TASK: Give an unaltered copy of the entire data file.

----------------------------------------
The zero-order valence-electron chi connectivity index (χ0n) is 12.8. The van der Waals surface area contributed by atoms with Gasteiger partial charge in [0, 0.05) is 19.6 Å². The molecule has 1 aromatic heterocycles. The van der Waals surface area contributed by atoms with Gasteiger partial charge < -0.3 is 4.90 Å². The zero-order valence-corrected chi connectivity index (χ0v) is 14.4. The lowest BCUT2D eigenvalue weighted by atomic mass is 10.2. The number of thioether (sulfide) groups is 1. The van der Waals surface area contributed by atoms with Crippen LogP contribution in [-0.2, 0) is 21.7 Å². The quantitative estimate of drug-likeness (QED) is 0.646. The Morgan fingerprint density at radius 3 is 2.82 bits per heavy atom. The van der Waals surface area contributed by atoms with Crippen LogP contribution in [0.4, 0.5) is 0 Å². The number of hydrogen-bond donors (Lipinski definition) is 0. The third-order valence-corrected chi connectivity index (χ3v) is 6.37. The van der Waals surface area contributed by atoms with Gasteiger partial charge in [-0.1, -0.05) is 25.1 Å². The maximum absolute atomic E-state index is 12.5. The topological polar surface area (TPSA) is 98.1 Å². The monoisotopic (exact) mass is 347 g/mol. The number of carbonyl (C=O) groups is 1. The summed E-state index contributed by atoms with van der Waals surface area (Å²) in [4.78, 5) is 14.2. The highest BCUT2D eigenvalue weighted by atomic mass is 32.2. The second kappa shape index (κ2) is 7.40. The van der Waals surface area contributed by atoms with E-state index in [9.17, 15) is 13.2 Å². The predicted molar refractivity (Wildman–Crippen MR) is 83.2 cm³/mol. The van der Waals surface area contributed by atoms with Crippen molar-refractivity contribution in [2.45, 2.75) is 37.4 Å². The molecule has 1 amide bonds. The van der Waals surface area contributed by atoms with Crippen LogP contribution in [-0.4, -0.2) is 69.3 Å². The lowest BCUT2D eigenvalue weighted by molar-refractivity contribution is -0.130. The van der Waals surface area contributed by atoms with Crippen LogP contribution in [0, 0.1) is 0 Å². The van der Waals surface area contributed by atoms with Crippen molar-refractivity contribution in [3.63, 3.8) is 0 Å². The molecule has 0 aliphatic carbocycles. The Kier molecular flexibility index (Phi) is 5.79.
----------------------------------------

The zero-order valence-electron chi connectivity index (χ0n) is 12.8. The van der Waals surface area contributed by atoms with Gasteiger partial charge in [0, 0.05) is 19.6 Å². The molecule has 1 aromatic heterocycles. The van der Waals surface area contributed by atoms with Gasteiger partial charge < -0.3 is 4.90 Å². The zero-order valence-corrected chi connectivity index (χ0v) is 14.4. The lowest BCUT2D eigenvalue weighted by atomic mass is 10.2. The number of thioether (sulfide) groups is 1. The van der Waals surface area contributed by atoms with Crippen LogP contribution in [-0.2, 0) is 21.7 Å². The quantitative estimate of drug-likeness (QED) is 0.646. The Morgan fingerprint density at radius 3 is 2.82 bits per heavy atom. The van der Waals surface area contributed by atoms with Crippen LogP contribution in [0.4, 0.5) is 0 Å². The number of hydrogen-bond donors (Lipinski definition) is 0. The third-order valence-corrected chi connectivity index (χ3v) is 6.37. The van der Waals surface area contributed by atoms with Gasteiger partial charge in [-0.1, -0.05) is 25.1 Å². The maximum absolute atomic E-state index is 12.5. The topological polar surface area (TPSA) is 98.1 Å². The monoisotopic (exact) mass is 347 g/mol. The number of carbonyl (C=O) groups is 1. The summed E-state index contributed by atoms with van der Waals surface area (Å²) in [4.78, 5) is 14.2. The highest BCUT2D eigenvalue weighted by atomic mass is 32.2. The second kappa shape index (κ2) is 7.40. The van der Waals surface area contributed by atoms with E-state index in [9.17, 15) is 13.2 Å². The predicted molar refractivity (Wildman–Crippen MR) is 83.2 cm³/mol. The van der Waals surface area contributed by atoms with Crippen molar-refractivity contribution in [2.45, 2.75) is 37.4 Å². The molecule has 1 amide bonds. The van der Waals surface area contributed by atoms with Crippen LogP contribution in [-0.4, -0.2) is 69.3 Å². The lowest BCUT2D eigenvalue weighted by molar-refractivity contribution is -0.130. The van der Waals surface area contributed by atoms with Crippen LogP contribution in [0, 0.1) is 0 Å². The van der Waals surface area contributed by atoms with Crippen molar-refractivity contribution in [3.63, 3.8) is 0 Å². The molecule has 0 aliphatic carbocycles. The Kier molecular flexibility index (Phi) is 5.79.